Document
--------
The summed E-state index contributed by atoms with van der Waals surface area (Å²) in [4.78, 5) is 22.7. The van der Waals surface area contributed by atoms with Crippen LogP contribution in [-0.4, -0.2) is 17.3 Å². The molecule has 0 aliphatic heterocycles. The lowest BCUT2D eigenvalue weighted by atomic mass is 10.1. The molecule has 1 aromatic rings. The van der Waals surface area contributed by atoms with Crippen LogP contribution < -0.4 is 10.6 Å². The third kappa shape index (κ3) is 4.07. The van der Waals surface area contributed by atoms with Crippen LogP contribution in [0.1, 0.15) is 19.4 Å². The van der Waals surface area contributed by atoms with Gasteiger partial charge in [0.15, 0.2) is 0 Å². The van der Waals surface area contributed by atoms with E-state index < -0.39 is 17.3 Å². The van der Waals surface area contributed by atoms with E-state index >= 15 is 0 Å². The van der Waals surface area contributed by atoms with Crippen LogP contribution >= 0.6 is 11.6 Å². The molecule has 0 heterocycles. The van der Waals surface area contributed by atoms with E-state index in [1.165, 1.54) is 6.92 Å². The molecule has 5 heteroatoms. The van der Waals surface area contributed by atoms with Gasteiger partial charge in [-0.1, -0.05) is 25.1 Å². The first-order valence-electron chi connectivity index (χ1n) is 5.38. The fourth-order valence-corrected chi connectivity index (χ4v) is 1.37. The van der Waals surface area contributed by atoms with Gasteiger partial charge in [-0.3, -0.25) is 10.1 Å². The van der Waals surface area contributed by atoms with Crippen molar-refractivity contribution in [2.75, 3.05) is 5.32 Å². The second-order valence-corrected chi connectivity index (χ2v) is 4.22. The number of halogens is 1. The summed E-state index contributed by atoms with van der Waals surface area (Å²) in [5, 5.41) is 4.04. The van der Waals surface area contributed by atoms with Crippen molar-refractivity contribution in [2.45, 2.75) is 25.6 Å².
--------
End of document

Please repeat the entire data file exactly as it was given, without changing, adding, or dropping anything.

The summed E-state index contributed by atoms with van der Waals surface area (Å²) in [4.78, 5) is 22.7. The van der Waals surface area contributed by atoms with Crippen LogP contribution in [-0.4, -0.2) is 17.3 Å². The molecule has 0 aliphatic heterocycles. The lowest BCUT2D eigenvalue weighted by atomic mass is 10.1. The molecule has 1 aromatic rings. The van der Waals surface area contributed by atoms with Crippen LogP contribution < -0.4 is 10.6 Å². The third kappa shape index (κ3) is 4.07. The van der Waals surface area contributed by atoms with Crippen LogP contribution in [0.1, 0.15) is 19.4 Å². The van der Waals surface area contributed by atoms with Gasteiger partial charge in [0.15, 0.2) is 0 Å². The van der Waals surface area contributed by atoms with E-state index < -0.39 is 17.3 Å². The van der Waals surface area contributed by atoms with E-state index >= 15 is 0 Å². The van der Waals surface area contributed by atoms with Crippen LogP contribution >= 0.6 is 11.6 Å². The molecule has 0 heterocycles. The van der Waals surface area contributed by atoms with E-state index in [1.165, 1.54) is 6.92 Å². The molecule has 5 heteroatoms. The van der Waals surface area contributed by atoms with Gasteiger partial charge in [-0.1, -0.05) is 25.1 Å². The first-order valence-electron chi connectivity index (χ1n) is 5.38. The fourth-order valence-corrected chi connectivity index (χ4v) is 1.37. The van der Waals surface area contributed by atoms with Gasteiger partial charge in [-0.3, -0.25) is 10.1 Å². The van der Waals surface area contributed by atoms with Crippen molar-refractivity contribution in [2.75, 3.05) is 5.32 Å². The second-order valence-corrected chi connectivity index (χ2v) is 4.22. The number of halogens is 1. The summed E-state index contributed by atoms with van der Waals surface area (Å²) in [5, 5.41) is 4.04. The van der Waals surface area contributed by atoms with Crippen molar-refractivity contribution in [2.45, 2.75) is 25.6 Å².